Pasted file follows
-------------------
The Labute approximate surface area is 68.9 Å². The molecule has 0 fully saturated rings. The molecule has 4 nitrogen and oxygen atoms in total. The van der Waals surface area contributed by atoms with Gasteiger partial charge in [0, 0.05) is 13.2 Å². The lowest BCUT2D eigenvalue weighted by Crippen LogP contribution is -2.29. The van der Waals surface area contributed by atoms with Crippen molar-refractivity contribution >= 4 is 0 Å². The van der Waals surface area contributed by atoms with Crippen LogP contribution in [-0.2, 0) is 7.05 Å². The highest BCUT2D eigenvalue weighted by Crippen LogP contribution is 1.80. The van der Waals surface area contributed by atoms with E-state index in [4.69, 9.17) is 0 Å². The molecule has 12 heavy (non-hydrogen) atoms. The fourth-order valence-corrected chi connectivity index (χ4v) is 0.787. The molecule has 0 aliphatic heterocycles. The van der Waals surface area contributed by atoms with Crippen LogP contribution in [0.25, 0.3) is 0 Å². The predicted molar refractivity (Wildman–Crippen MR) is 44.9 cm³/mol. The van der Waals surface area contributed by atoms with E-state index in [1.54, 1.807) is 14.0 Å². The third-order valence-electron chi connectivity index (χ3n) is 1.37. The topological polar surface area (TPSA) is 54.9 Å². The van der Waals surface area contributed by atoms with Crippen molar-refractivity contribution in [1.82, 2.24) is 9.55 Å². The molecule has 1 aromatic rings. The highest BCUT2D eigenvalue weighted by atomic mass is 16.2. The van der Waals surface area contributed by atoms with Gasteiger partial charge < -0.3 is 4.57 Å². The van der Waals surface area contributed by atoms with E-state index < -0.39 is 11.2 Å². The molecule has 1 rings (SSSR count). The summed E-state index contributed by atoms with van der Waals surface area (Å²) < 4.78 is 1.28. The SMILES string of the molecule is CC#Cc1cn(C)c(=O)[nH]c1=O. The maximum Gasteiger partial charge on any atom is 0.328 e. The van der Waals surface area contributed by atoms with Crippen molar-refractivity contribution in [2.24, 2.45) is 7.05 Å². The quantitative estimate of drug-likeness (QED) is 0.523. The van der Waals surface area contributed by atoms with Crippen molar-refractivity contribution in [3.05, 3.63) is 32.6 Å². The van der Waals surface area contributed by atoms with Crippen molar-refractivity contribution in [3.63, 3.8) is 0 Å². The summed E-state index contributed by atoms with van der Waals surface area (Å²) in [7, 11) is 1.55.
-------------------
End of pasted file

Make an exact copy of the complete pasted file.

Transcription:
The Labute approximate surface area is 68.9 Å². The molecule has 0 fully saturated rings. The molecule has 4 nitrogen and oxygen atoms in total. The van der Waals surface area contributed by atoms with Gasteiger partial charge in [0, 0.05) is 13.2 Å². The lowest BCUT2D eigenvalue weighted by Crippen LogP contribution is -2.29. The van der Waals surface area contributed by atoms with Crippen molar-refractivity contribution >= 4 is 0 Å². The van der Waals surface area contributed by atoms with Crippen LogP contribution in [-0.2, 0) is 7.05 Å². The highest BCUT2D eigenvalue weighted by Crippen LogP contribution is 1.80. The van der Waals surface area contributed by atoms with E-state index in [4.69, 9.17) is 0 Å². The molecule has 12 heavy (non-hydrogen) atoms. The fourth-order valence-corrected chi connectivity index (χ4v) is 0.787. The molecule has 0 aliphatic heterocycles. The van der Waals surface area contributed by atoms with Crippen LogP contribution in [0.25, 0.3) is 0 Å². The predicted molar refractivity (Wildman–Crippen MR) is 44.9 cm³/mol. The van der Waals surface area contributed by atoms with E-state index in [1.54, 1.807) is 14.0 Å². The third-order valence-electron chi connectivity index (χ3n) is 1.37. The topological polar surface area (TPSA) is 54.9 Å². The van der Waals surface area contributed by atoms with Crippen molar-refractivity contribution in [1.82, 2.24) is 9.55 Å². The molecule has 1 aromatic rings. The highest BCUT2D eigenvalue weighted by atomic mass is 16.2. The van der Waals surface area contributed by atoms with Gasteiger partial charge < -0.3 is 4.57 Å². The van der Waals surface area contributed by atoms with E-state index < -0.39 is 11.2 Å². The molecule has 1 rings (SSSR count). The summed E-state index contributed by atoms with van der Waals surface area (Å²) < 4.78 is 1.28. The SMILES string of the molecule is CC#Cc1cn(C)c(=O)[nH]c1=O. The maximum Gasteiger partial charge on any atom is 0.328 e. The van der Waals surface area contributed by atoms with Crippen molar-refractivity contribution in [2.24, 2.45) is 7.05 Å². The quantitative estimate of drug-likeness (QED) is 0.523. The van der Waals surface area contributed by atoms with Crippen molar-refractivity contribution in [3.05, 3.63) is 32.6 Å². The van der Waals surface area contributed by atoms with Crippen molar-refractivity contribution in [3.63, 3.8) is 0 Å². The summed E-state index contributed by atoms with van der Waals surface area (Å²) in [7, 11) is 1.55.